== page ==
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Winis are the beaded strings traditional Guna women wear around their legs and arms. It's not a bracelet, the wini is made directly onto one's limb so it is custom fit and permanent until the string falls apart. I immediately wanted one when I saw the women wearing them and was delighted when it turned out we could get them. But even if I had not cared to have one, I would have sought one out anyway just for the opportunity to hang out inside a villager's hut. Unlike our host Nacho's house, the woman I hired to make mine lived in a traditional dirt-floor thatched-roof bamboo hut (the most common type of home in Armila). I don't have a pic of her hut, but this is similar.  Typical thatch roof bamboo hut in Armila, Guna Yala, Panama.

I loved this opportunity and I made detailed notes of my time in there after I got back to my hut each time, particularly the second time. I will share them with you in case you are interested to know what a typical scene inside one of these is like. It is a simple portrait of just what I saw and did. I want to make note that although I often refer to the ubiquity of the dirt and what in context of American homes would be considered "filth," I do not mean these words pejoratively. This is the way the villagers live and have lived and they're all about as healthy as people in my town. I just don't know how else to describe things succinctly and it's very different than my personal existence at my home ... and these are the experiences I most love. The more different, the more I love it. (Doesn't mean I want to live it! haha. Just like to know it.)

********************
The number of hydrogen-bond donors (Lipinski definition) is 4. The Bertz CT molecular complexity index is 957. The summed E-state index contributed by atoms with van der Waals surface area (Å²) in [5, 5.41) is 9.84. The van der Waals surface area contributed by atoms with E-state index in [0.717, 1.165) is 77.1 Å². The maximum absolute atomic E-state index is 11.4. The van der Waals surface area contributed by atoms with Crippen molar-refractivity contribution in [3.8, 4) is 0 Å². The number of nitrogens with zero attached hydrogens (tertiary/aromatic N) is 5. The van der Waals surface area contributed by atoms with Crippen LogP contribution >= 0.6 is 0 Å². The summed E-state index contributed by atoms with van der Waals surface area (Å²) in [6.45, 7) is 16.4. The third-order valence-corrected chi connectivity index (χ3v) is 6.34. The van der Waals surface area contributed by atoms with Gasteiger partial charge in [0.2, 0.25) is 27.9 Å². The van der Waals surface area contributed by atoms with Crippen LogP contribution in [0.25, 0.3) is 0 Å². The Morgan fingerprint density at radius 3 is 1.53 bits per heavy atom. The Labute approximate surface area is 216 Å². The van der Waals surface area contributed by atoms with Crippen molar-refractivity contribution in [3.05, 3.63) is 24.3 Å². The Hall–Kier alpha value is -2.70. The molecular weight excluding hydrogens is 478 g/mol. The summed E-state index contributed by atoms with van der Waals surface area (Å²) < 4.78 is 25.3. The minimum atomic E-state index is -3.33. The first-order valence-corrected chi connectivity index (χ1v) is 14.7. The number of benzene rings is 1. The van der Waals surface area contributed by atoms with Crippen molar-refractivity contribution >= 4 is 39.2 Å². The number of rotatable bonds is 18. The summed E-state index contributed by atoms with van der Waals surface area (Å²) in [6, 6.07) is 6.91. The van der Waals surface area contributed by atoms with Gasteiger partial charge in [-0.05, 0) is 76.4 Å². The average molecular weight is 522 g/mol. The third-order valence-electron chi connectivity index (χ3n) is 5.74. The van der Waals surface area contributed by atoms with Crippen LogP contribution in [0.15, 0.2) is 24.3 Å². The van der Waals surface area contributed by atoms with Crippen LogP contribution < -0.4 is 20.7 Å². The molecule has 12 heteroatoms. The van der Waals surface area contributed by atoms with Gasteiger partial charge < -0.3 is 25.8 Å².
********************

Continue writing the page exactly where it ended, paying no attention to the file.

Notes from my first visit. 

Got my wini today, was worth it just to get the opportunity to sit inside the lady’s house and see what goes on. The hut was insanely hot, no windows, the spaces between the bamboo sticks covered with fabrics (I suppose for privacy, but arrests air flow) and a dirt floor. I was sweating buckets. The woman, I regret I didn't learn her name, made Judith's first and I sat in a broken, rickety plastic chair beside them wiping away sweat. Two young children entertained me, a baby boy and a particularly snotty-nosed but utterly adorable little girl, probably a little more than two years old, cute as a button. They were filthy dirty and wanted me to hold and play with their filthy toys. Ack! I had to scold myself not to be prissy about it, and I took them, comforting myself with visions of soap in the back of my mind. One of the toys was kind of like a radio and half of the buttons produced sounds (was happy for the other half that were broken). The girl was very entertained by me reacting to the sounds over and over.